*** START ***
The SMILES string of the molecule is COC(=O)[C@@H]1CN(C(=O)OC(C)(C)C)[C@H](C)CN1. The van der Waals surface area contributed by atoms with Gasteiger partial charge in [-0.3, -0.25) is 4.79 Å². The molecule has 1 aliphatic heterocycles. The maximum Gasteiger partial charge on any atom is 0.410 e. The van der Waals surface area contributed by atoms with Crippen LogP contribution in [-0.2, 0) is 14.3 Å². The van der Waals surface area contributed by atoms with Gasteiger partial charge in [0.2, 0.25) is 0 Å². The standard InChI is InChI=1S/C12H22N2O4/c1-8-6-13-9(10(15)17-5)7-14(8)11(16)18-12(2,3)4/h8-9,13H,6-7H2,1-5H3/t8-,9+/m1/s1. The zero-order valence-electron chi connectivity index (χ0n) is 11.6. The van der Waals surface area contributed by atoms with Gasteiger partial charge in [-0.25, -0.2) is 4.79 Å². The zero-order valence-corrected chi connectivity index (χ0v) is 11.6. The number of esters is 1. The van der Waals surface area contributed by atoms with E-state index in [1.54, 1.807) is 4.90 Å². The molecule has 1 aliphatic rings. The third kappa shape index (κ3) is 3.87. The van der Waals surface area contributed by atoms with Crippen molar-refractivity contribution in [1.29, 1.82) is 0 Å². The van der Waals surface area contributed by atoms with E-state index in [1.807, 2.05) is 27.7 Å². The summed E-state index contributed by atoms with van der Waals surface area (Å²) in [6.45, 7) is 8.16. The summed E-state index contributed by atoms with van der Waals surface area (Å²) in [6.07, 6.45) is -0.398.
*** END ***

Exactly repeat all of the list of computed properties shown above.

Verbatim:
The SMILES string of the molecule is COC(=O)[C@@H]1CN(C(=O)OC(C)(C)C)[C@H](C)CN1. The van der Waals surface area contributed by atoms with Gasteiger partial charge in [-0.3, -0.25) is 4.79 Å². The molecule has 1 aliphatic heterocycles. The maximum Gasteiger partial charge on any atom is 0.410 e. The van der Waals surface area contributed by atoms with Crippen LogP contribution in [-0.2, 0) is 14.3 Å². The van der Waals surface area contributed by atoms with Gasteiger partial charge in [0.2, 0.25) is 0 Å². The standard InChI is InChI=1S/C12H22N2O4/c1-8-6-13-9(10(15)17-5)7-14(8)11(16)18-12(2,3)4/h8-9,13H,6-7H2,1-5H3/t8-,9+/m1/s1. The zero-order valence-electron chi connectivity index (χ0n) is 11.6. The van der Waals surface area contributed by atoms with Gasteiger partial charge in [-0.25, -0.2) is 4.79 Å². The zero-order valence-corrected chi connectivity index (χ0v) is 11.6. The number of esters is 1. The van der Waals surface area contributed by atoms with E-state index in [1.54, 1.807) is 4.90 Å². The molecule has 1 aliphatic rings. The third kappa shape index (κ3) is 3.87. The van der Waals surface area contributed by atoms with Crippen molar-refractivity contribution in [1.29, 1.82) is 0 Å². The van der Waals surface area contributed by atoms with E-state index in [1.807, 2.05) is 27.7 Å². The summed E-state index contributed by atoms with van der Waals surface area (Å²) in [6.45, 7) is 8.16. The summed E-state index contributed by atoms with van der Waals surface area (Å²) in [6.07, 6.45) is -0.398.